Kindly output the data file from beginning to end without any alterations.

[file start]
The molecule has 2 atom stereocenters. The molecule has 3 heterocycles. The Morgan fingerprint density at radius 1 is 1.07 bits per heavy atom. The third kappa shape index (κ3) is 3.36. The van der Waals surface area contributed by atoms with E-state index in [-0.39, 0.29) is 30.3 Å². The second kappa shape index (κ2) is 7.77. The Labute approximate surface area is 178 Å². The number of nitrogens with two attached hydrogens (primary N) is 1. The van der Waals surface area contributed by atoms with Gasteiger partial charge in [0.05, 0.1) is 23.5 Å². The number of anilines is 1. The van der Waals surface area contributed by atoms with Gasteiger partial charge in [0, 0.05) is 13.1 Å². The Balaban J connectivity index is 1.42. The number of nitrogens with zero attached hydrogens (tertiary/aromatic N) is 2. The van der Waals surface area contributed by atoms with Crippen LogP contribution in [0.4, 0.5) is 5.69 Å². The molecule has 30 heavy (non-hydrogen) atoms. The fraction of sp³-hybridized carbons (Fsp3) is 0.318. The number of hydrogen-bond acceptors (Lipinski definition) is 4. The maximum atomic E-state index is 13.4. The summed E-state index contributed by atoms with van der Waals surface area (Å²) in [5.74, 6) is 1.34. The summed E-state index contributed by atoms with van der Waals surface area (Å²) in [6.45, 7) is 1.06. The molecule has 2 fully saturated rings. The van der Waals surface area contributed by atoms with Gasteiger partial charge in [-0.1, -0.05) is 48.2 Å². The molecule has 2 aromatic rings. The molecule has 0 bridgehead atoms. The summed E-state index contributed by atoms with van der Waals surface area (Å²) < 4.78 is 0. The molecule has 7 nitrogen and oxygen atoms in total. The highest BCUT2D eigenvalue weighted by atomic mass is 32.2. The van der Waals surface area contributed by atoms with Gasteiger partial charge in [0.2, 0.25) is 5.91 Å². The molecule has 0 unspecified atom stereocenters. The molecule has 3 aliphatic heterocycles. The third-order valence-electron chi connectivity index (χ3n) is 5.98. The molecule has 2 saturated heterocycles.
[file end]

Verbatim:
The molecule has 2 atom stereocenters. The molecule has 3 heterocycles. The Morgan fingerprint density at radius 1 is 1.07 bits per heavy atom. The third kappa shape index (κ3) is 3.36. The van der Waals surface area contributed by atoms with E-state index in [-0.39, 0.29) is 30.3 Å². The second kappa shape index (κ2) is 7.77. The Labute approximate surface area is 178 Å². The number of nitrogens with two attached hydrogens (primary N) is 1. The van der Waals surface area contributed by atoms with Gasteiger partial charge in [0.05, 0.1) is 23.5 Å². The number of anilines is 1. The van der Waals surface area contributed by atoms with Gasteiger partial charge in [0, 0.05) is 13.1 Å². The Balaban J connectivity index is 1.42. The number of nitrogens with zero attached hydrogens (tertiary/aromatic N) is 2. The van der Waals surface area contributed by atoms with Crippen LogP contribution in [0.4, 0.5) is 5.69 Å². The molecule has 30 heavy (non-hydrogen) atoms. The fraction of sp³-hybridized carbons (Fsp3) is 0.318. The number of hydrogen-bond acceptors (Lipinski definition) is 4. The maximum atomic E-state index is 13.4. The summed E-state index contributed by atoms with van der Waals surface area (Å²) in [5.74, 6) is 1.34. The summed E-state index contributed by atoms with van der Waals surface area (Å²) in [6.45, 7) is 1.06. The molecule has 2 fully saturated rings. The van der Waals surface area contributed by atoms with Gasteiger partial charge in [-0.1, -0.05) is 48.2 Å². The molecule has 2 aromatic rings. The molecule has 0 bridgehead atoms. The summed E-state index contributed by atoms with van der Waals surface area (Å²) < 4.78 is 0. The molecule has 7 nitrogen and oxygen atoms in total. The highest BCUT2D eigenvalue weighted by atomic mass is 32.2. The van der Waals surface area contributed by atoms with Gasteiger partial charge in [0.2, 0.25) is 5.91 Å². The molecule has 0 unspecified atom stereocenters. The molecule has 3 aliphatic heterocycles. The third-order valence-electron chi connectivity index (χ3n) is 5.98. The molecule has 2 saturated heterocycles.